city, eastern Cuba. Lying on the Bayamo River, it was founded as San Salvador de Bayamo in 1513. In colonial times it was one of Cuba's most important cities, and it has been the scene of several uprisings, including the independence movement of 1895. It is now an important manufacturing, commercial, and transportation centre for the surrounding countryside, in which cattle raising is widespread and the dairy and tanning industries are well-developed; copper and manganese are mined in the area. Sugar, rice, coffee, and tobacco also are processed in the city, and tiles are manufactured. Bayamo is a railroad junction and lies on the central highway; it also has an airfield. Pop. (2002) 144,664.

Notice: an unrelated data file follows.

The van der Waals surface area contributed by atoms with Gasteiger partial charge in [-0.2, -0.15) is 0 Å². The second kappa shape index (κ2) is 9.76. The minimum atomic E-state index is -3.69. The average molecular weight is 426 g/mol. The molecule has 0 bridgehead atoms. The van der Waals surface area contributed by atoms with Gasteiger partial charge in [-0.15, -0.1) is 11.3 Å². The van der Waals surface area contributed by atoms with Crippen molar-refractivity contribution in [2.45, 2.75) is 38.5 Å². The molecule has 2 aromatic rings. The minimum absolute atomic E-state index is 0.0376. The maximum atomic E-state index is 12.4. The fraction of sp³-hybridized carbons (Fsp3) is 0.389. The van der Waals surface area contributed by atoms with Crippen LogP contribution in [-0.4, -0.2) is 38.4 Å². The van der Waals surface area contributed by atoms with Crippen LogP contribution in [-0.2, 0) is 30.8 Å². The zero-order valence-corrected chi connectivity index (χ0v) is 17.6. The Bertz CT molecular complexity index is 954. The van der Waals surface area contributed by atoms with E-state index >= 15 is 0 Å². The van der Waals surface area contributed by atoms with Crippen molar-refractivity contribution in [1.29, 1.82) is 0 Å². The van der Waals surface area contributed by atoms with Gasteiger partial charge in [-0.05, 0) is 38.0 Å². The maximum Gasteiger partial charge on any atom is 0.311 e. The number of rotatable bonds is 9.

Learn more about Bayamo with a free trial on Britannica.com.